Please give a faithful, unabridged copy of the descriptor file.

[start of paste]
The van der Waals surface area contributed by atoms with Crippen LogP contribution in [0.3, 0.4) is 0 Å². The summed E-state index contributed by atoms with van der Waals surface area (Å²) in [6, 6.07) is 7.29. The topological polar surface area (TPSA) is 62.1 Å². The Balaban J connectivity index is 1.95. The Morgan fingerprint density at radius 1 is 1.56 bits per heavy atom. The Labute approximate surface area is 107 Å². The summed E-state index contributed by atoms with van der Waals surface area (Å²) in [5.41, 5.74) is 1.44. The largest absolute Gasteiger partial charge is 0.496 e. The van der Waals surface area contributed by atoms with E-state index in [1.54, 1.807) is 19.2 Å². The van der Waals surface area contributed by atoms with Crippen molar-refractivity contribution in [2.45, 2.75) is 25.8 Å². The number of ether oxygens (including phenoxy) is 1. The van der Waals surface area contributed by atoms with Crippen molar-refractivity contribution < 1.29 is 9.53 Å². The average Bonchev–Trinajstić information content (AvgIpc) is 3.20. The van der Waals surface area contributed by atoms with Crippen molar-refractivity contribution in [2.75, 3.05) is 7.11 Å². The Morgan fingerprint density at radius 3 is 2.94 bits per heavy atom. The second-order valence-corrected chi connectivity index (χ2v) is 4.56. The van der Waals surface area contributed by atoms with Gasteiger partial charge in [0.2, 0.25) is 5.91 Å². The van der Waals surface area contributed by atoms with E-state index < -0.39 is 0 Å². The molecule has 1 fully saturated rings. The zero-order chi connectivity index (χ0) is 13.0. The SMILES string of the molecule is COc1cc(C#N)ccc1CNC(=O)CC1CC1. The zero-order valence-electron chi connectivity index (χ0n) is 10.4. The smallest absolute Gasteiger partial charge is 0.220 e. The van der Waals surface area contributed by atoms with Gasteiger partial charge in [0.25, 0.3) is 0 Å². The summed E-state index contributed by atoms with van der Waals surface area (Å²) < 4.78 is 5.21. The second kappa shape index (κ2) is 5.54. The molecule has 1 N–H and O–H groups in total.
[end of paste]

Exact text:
The van der Waals surface area contributed by atoms with Crippen LogP contribution in [0.3, 0.4) is 0 Å². The summed E-state index contributed by atoms with van der Waals surface area (Å²) in [6, 6.07) is 7.29. The topological polar surface area (TPSA) is 62.1 Å². The Balaban J connectivity index is 1.95. The Morgan fingerprint density at radius 1 is 1.56 bits per heavy atom. The Labute approximate surface area is 107 Å². The summed E-state index contributed by atoms with van der Waals surface area (Å²) in [5.41, 5.74) is 1.44. The largest absolute Gasteiger partial charge is 0.496 e. The van der Waals surface area contributed by atoms with E-state index in [1.54, 1.807) is 19.2 Å². The van der Waals surface area contributed by atoms with Crippen molar-refractivity contribution in [2.45, 2.75) is 25.8 Å². The number of ether oxygens (including phenoxy) is 1. The van der Waals surface area contributed by atoms with Crippen molar-refractivity contribution < 1.29 is 9.53 Å². The average Bonchev–Trinajstić information content (AvgIpc) is 3.20. The van der Waals surface area contributed by atoms with Crippen molar-refractivity contribution in [2.75, 3.05) is 7.11 Å². The Morgan fingerprint density at radius 3 is 2.94 bits per heavy atom. The second-order valence-corrected chi connectivity index (χ2v) is 4.56. The van der Waals surface area contributed by atoms with Gasteiger partial charge in [0.2, 0.25) is 5.91 Å². The van der Waals surface area contributed by atoms with E-state index < -0.39 is 0 Å². The molecule has 1 fully saturated rings. The zero-order chi connectivity index (χ0) is 13.0. The SMILES string of the molecule is COc1cc(C#N)ccc1CNC(=O)CC1CC1. The zero-order valence-electron chi connectivity index (χ0n) is 10.4. The smallest absolute Gasteiger partial charge is 0.220 e. The van der Waals surface area contributed by atoms with Gasteiger partial charge in [0.25, 0.3) is 0 Å². The summed E-state index contributed by atoms with van der Waals surface area (Å²) < 4.78 is 5.21. The second kappa shape index (κ2) is 5.54. The molecule has 1 N–H and O–H groups in total.